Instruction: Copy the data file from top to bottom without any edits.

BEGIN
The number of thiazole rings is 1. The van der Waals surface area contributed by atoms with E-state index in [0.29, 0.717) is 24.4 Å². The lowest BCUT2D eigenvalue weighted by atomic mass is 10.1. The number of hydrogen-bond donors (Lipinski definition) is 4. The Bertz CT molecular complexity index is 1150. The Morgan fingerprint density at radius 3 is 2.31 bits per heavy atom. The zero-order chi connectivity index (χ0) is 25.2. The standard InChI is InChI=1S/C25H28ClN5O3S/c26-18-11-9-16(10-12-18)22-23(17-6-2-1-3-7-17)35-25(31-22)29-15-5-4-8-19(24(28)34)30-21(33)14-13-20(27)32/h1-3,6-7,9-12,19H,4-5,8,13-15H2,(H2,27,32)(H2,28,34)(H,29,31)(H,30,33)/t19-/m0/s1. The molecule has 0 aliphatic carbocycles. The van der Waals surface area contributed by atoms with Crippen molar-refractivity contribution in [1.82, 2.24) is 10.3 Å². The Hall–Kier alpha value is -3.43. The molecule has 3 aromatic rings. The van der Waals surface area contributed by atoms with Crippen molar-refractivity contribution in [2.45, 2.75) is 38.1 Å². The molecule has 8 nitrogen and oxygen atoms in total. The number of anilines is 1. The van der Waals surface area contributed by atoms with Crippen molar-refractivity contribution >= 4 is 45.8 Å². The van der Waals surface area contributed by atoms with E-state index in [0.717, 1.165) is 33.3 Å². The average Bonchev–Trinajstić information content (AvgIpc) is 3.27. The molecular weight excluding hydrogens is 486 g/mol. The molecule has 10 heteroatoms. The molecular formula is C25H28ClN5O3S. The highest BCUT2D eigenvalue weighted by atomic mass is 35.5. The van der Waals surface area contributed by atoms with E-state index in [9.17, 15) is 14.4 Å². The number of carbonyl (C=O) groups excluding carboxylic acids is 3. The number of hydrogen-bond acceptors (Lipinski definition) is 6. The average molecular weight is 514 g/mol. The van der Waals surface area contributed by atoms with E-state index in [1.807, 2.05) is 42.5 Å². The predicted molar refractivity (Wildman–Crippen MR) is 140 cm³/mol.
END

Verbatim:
The number of thiazole rings is 1. The van der Waals surface area contributed by atoms with E-state index in [0.29, 0.717) is 24.4 Å². The lowest BCUT2D eigenvalue weighted by atomic mass is 10.1. The number of hydrogen-bond donors (Lipinski definition) is 4. The Bertz CT molecular complexity index is 1150. The Morgan fingerprint density at radius 3 is 2.31 bits per heavy atom. The zero-order chi connectivity index (χ0) is 25.2. The standard InChI is InChI=1S/C25H28ClN5O3S/c26-18-11-9-16(10-12-18)22-23(17-6-2-1-3-7-17)35-25(31-22)29-15-5-4-8-19(24(28)34)30-21(33)14-13-20(27)32/h1-3,6-7,9-12,19H,4-5,8,13-15H2,(H2,27,32)(H2,28,34)(H,29,31)(H,30,33)/t19-/m0/s1. The molecule has 0 aliphatic carbocycles. The van der Waals surface area contributed by atoms with Crippen molar-refractivity contribution in [1.82, 2.24) is 10.3 Å². The Hall–Kier alpha value is -3.43. The molecule has 3 aromatic rings. The van der Waals surface area contributed by atoms with Crippen molar-refractivity contribution in [2.45, 2.75) is 38.1 Å². The molecule has 8 nitrogen and oxygen atoms in total. The number of anilines is 1. The van der Waals surface area contributed by atoms with Crippen molar-refractivity contribution >= 4 is 45.8 Å². The van der Waals surface area contributed by atoms with E-state index in [0.717, 1.165) is 33.3 Å². The average Bonchev–Trinajstić information content (AvgIpc) is 3.27. The molecular weight excluding hydrogens is 486 g/mol. The molecule has 10 heteroatoms. The molecular formula is C25H28ClN5O3S. The highest BCUT2D eigenvalue weighted by atomic mass is 35.5. The van der Waals surface area contributed by atoms with E-state index in [9.17, 15) is 14.4 Å². The number of carbonyl (C=O) groups excluding carboxylic acids is 3. The number of hydrogen-bond acceptors (Lipinski definition) is 6. The average molecular weight is 514 g/mol. The van der Waals surface area contributed by atoms with E-state index in [1.807, 2.05) is 42.5 Å². The predicted molar refractivity (Wildman–Crippen MR) is 140 cm³/mol.